1. Central Repository: The “Stringmaps” table serves as a central repository for optionset information. It includes data for all the optionsets and their associated options in your Dataverse environment.
  2. Structure: Just as a recap, the table has several columns, but the most important ones for our discussion are:
    • Value: The name of the optionset, such as “Project Status.”
    • AttributeValue: The numeric value associated with each option.
    • AttributeName: The user-friendly display name for each option, like “Not Started.”
  3. Mapping: The “Stringmaps” table effectively maps the display values to their corresponding numeric values. This mapping is crucial when you need to work with optionsets programmatically, as it allows you to easily convert between user-friendly names and numeric values.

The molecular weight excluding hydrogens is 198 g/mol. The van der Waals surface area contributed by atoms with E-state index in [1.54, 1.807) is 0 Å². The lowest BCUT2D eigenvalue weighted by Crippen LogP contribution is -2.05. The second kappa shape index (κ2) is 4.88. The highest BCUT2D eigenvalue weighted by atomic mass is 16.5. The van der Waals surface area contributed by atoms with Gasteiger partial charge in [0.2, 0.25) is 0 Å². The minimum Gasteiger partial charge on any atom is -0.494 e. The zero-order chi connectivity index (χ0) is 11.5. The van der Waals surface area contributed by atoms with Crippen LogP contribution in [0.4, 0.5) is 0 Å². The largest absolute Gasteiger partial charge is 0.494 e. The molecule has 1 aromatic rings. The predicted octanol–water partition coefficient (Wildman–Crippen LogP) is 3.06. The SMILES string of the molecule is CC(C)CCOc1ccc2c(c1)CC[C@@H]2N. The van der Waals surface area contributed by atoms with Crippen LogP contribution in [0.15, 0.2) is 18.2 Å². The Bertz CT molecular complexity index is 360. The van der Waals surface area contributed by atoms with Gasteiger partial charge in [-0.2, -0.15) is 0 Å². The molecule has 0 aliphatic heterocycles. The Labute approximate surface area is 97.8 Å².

You can make use of the api to see the stringmaps entity for your environment:

The result should look something like this:

Practical Applications

Understanding the “Stringmaps” table can be incredibly beneficial in real-world scenarios:

  1. Data Migration: When you’re migrating data from one environment to another, the “Stringmaps” table helps ensure that optionset values are correctly mapped, preventing data inconsistencies.
  2. Custom Code: In custom code or plugins, you might need to interact with optionset values. By querying the “Stringmaps” table, you can easily retrieve the numeric values associated with display names or vice versa.
  3. Reporting: When building reports or dashboards, you can use the “Stringmaps” table to display user-friendly optionset values instead of numeric codes, improving the clarity of your reports.

For an example, we can use it in Power Automate Flow. With using filters and select columns, we only get the relevant information and it significally improves our performance.